Assessment tests are one of the core measurements for determining which services a child with learning challenges will receive in school. One common measurement is the Intelligence Quotient or “IQ.” However, there are major dangers in using an IQ score or any other test that claims to measure intelligence for assessing needs and mental age.
IQ Puts Multiple Aptitudes in a Single Basket
Does your child perform at the same level in all types of activities? Do you? All people perform better in some areas and worse in others. How can a single score describe these differences? It can’t.
Let me give you an example. Suppose a store manager filled one brown bag with 5 apples, 3 oranges, and 1 pear. He filled another with 3 lemons, 5 limes and 4 grapes. He stapled the bags shut and labeled the first “9 fruits” and labeled the second “12 fruits.” When you come into the store and see these two bags, which is better? Which will make a better apple pie? It is hard to say without opening the bags. The labels on the bags are useless. Yet we accept the IQ score imposed on people as having some sort of meaning.
Significant Abilities Are Not Captured by IQ Tests
Many famous brilliant people have performed poorly in academic areas, yet became great artists, musicians or scientists (like Einstein). The American Psychiatric Association admits that there are many different types of intelligence and many theories.
In fact, there is not even a generally accepted consensus of what the word “intelligence” means. We don’t even know what we are measuring! At best we can say that we are measuring how well someone takes tests.
IQ Test Development has a Problematic History
In 1904, Alfred Binet was asked by the French Ministry of Education to develop a test that would help them identify students who might have learning problems. Despite Binet’s objections, his test was labeled as a tool toward obtaining an Intelligence Quotient from individuals. Binet argued that intelligence is not a fixed quantity, but can change and increase. He also refrained from claiming that his test was a measurement of intelligence at all.
In 1910, H. H. Goddard, the director of the Vineland School for Feeble-Minded Girls and Boys in New Jersey, decided that the Binet test would be a wonderful way to screen students for his school. Goddard classified people as being normal, idiots, or imbeciles. Idiots could only develop to a mental age of three to seven years, while imbeciles could not progress to more than a three-year-old level. Goddard developed a new term, “morons,” to describe people who were somewhere between normal and idiots. He felt that there was a danger of morons having babies and polluting the gene pool. His solution have to have everyone be tested for IQ and those determined to be morons would be sterilized or isolated at his school.
Goddard’s adaptation of the Binet test to determine IQ was also enthusiastically used to screen foreign immigrants. The testing caused him to conclude that, for example, 87 percent of Russian immigrants were morons. Of course it didn’t take into account that they were giving a test in English, with questions based on American cultural assumptions, to people who could barely, if at all, speak English. Vast numbers of immigrants were deported in 1913 and 1914 because of this test.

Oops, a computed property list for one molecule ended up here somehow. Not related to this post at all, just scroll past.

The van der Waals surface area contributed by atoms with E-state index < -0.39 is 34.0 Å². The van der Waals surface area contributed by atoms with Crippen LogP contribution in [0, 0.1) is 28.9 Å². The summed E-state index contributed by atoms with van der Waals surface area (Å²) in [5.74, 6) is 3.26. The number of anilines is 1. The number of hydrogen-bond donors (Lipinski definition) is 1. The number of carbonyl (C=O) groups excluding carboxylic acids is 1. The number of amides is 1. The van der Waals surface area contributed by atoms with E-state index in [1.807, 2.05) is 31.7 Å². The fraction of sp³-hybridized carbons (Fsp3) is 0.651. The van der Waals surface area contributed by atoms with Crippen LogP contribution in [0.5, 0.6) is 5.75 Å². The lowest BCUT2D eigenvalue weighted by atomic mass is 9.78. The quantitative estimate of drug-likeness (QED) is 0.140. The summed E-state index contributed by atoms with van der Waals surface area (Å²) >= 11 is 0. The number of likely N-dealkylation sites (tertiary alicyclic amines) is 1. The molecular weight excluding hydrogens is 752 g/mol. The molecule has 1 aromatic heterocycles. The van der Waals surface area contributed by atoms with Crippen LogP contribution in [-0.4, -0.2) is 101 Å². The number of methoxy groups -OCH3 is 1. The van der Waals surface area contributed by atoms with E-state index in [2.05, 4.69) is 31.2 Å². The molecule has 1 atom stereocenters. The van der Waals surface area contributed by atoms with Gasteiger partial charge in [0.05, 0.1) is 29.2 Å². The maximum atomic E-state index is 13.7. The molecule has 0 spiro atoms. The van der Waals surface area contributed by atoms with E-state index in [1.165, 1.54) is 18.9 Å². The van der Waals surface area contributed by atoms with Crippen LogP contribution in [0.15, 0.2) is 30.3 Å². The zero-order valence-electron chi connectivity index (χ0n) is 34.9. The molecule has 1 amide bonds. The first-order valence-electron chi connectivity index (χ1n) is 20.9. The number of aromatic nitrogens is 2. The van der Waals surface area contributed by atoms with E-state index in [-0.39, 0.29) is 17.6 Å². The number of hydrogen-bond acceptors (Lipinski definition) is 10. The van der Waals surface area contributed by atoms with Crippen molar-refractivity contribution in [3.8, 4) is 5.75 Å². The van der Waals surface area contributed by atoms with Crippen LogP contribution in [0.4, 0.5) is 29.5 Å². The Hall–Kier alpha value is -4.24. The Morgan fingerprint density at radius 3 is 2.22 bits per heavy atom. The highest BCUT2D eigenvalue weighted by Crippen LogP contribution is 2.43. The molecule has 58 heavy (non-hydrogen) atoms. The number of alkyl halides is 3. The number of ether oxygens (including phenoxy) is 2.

Later, this test was “improved” at Stanford University to become the Stanford-Binet test that is still used today. Nearly all intelligence tests today are based on this one test, which was never proven to actually test intelligence or even define it.
IQ is a Poor Measure of Mental Age for Autistic Children
My own son, for example, has scored very low in some areas, but very high in others. Different types of tests have placed his “mental age” at dramatically different levels. What can a single IQ score tell you about that?
There are a number of types of intelligence that never get tested at all, such as body-kinesthetic, interpersonal skills, and artistic and musical aptitude. Instead, these IQ tests usually focus on the very narrow fields of logical-mathematical aptitude and language skills.
Another problem is the cultural bias inherent in tests. They assume a familiarity or agreement with certain norms. Where else would they come up with such bizarre questions as “Why do most people prefer automobiles over bicycles?”
The problems are not always cultural either. A recent assignment that my son had at school asked him to circle all nouns that fit the sentence “I found my ____.” His teacher called me at work to say that he would not circle all the nouns and got mad when told that some of the other words were nouns. I asked to see his assignment and discovered that he only circled the nouns that named objects that he himself has at home. I called up his teacher to explain that since my son has autism he has difficulty putting himself in someone else’s shoes. IQ tests (as well as most other assessment tests) can frequently run into these subtle problems.
Don’t Accept IQ Results as a Label for Your Child
My recommendation is to exercise vigilance and reject any test that attempts to measure your child’s IQ. Instead of earning a grade, you will be damning your child to a meaningless measurement for the rest of his or her life. Most tests have ceased to claim they will give you an IQ score.
I would urge you to also reject any test that claims to measure any type of intelligence and any that attempt to give you an overall composite score of any kind. Determining your child current level (not future potential) should be based on looking at each type of skill, aptitude or academic area separately. Only then can you ensure that educators see your whole child and not just a number.